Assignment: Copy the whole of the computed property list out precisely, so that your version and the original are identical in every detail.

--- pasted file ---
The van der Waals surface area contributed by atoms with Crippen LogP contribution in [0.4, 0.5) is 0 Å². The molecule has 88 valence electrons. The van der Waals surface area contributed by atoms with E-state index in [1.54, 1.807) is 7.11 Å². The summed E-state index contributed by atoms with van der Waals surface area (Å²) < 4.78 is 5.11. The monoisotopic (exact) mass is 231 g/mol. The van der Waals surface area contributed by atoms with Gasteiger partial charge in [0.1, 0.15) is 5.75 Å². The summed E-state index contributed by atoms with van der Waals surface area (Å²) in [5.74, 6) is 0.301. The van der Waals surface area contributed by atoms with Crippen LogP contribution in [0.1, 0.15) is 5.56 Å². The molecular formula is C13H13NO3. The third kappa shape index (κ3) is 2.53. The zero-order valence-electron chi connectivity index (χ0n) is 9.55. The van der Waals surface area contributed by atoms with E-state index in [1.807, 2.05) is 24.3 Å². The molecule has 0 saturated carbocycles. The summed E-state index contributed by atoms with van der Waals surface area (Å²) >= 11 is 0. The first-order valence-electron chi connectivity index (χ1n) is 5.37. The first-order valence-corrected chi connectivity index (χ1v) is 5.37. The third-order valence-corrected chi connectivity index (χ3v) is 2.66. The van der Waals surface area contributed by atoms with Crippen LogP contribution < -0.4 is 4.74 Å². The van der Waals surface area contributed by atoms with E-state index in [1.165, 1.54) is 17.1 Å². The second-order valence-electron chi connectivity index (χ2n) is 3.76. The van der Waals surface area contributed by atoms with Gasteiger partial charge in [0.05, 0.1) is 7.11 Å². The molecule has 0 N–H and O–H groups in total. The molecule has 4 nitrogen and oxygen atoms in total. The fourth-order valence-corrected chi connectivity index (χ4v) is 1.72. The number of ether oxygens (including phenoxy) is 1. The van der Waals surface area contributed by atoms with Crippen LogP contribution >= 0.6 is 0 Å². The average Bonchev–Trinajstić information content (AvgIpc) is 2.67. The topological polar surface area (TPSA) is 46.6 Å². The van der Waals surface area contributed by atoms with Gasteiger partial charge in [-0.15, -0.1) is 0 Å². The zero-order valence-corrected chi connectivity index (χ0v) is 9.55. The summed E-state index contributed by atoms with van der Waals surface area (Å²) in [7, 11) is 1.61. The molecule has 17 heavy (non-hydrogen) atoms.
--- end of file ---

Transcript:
The van der Waals surface area contributed by atoms with Crippen LogP contribution in [0.4, 0.5) is 0 Å². The molecule has 88 valence electrons. The van der Waals surface area contributed by atoms with E-state index in [1.54, 1.807) is 7.11 Å². The summed E-state index contributed by atoms with van der Waals surface area (Å²) < 4.78 is 5.11. The monoisotopic (exact) mass is 231 g/mol. The van der Waals surface area contributed by atoms with Gasteiger partial charge in [0.1, 0.15) is 5.75 Å². The summed E-state index contributed by atoms with van der Waals surface area (Å²) in [5.74, 6) is 0.301. The van der Waals surface area contributed by atoms with Crippen LogP contribution in [0.1, 0.15) is 5.56 Å². The molecular formula is C13H13NO3. The third kappa shape index (κ3) is 2.53. The zero-order valence-electron chi connectivity index (χ0n) is 9.55. The van der Waals surface area contributed by atoms with E-state index in [1.807, 2.05) is 24.3 Å². The molecule has 0 saturated carbocycles. The summed E-state index contributed by atoms with van der Waals surface area (Å²) >= 11 is 0. The first-order valence-electron chi connectivity index (χ1n) is 5.37. The first-order valence-corrected chi connectivity index (χ1v) is 5.37. The third-order valence-corrected chi connectivity index (χ3v) is 2.66. The van der Waals surface area contributed by atoms with Crippen LogP contribution < -0.4 is 4.74 Å². The van der Waals surface area contributed by atoms with E-state index in [1.165, 1.54) is 17.1 Å². The second-order valence-electron chi connectivity index (χ2n) is 3.76. The van der Waals surface area contributed by atoms with Gasteiger partial charge in [0.05, 0.1) is 7.11 Å². The molecule has 0 N–H and O–H groups in total. The molecule has 4 nitrogen and oxygen atoms in total. The fourth-order valence-corrected chi connectivity index (χ4v) is 1.72. The number of ether oxygens (including phenoxy) is 1. The van der Waals surface area contributed by atoms with Crippen LogP contribution >= 0.6 is 0 Å². The average Bonchev–Trinajstić information content (AvgIpc) is 2.67. The topological polar surface area (TPSA) is 46.6 Å². The van der Waals surface area contributed by atoms with Gasteiger partial charge in [-0.15, -0.1) is 0 Å². The zero-order valence-corrected chi connectivity index (χ0v) is 9.55. The summed E-state index contributed by atoms with van der Waals surface area (Å²) in [7, 11) is 1.61. The molecule has 17 heavy (non-hydrogen) atoms.